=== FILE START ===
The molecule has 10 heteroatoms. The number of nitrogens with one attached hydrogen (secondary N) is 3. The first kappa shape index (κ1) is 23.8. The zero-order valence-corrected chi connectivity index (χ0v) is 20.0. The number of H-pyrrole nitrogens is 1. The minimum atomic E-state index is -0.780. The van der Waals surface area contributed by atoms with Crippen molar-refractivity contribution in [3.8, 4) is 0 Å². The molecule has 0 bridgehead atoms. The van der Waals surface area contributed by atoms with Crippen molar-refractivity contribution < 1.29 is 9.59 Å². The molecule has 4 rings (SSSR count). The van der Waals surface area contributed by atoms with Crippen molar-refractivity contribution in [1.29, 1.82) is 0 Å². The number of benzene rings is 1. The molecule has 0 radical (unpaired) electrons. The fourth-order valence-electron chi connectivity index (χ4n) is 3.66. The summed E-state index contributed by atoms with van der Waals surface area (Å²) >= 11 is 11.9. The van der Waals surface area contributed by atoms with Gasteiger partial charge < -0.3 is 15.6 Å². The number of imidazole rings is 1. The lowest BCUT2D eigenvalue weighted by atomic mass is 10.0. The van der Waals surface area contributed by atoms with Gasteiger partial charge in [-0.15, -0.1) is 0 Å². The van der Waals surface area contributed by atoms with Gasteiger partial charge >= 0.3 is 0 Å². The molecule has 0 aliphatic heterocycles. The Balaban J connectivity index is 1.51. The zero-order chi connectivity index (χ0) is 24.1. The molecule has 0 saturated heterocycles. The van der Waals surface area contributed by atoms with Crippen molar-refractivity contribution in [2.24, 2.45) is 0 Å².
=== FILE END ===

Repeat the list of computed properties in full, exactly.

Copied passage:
The molecule has 10 heteroatoms. The number of nitrogens with one attached hydrogen (secondary N) is 3. The first kappa shape index (κ1) is 23.8. The zero-order valence-corrected chi connectivity index (χ0v) is 20.0. The number of H-pyrrole nitrogens is 1. The minimum atomic E-state index is -0.780. The van der Waals surface area contributed by atoms with Crippen molar-refractivity contribution in [3.8, 4) is 0 Å². The molecule has 0 bridgehead atoms. The van der Waals surface area contributed by atoms with Crippen molar-refractivity contribution < 1.29 is 9.59 Å². The molecule has 4 rings (SSSR count). The van der Waals surface area contributed by atoms with Crippen molar-refractivity contribution in [1.29, 1.82) is 0 Å². The number of benzene rings is 1. The molecule has 0 radical (unpaired) electrons. The fourth-order valence-electron chi connectivity index (χ4n) is 3.66. The summed E-state index contributed by atoms with van der Waals surface area (Å²) >= 11 is 11.9. The van der Waals surface area contributed by atoms with Gasteiger partial charge < -0.3 is 15.6 Å². The number of imidazole rings is 1. The lowest BCUT2D eigenvalue weighted by atomic mass is 10.0. The van der Waals surface area contributed by atoms with Gasteiger partial charge in [-0.15, -0.1) is 0 Å². The van der Waals surface area contributed by atoms with Gasteiger partial charge >= 0.3 is 0 Å². The molecule has 0 aliphatic heterocycles. The Balaban J connectivity index is 1.51. The zero-order chi connectivity index (χ0) is 24.1. The molecule has 0 saturated heterocycles. The van der Waals surface area contributed by atoms with Crippen molar-refractivity contribution in [2.24, 2.45) is 0 Å².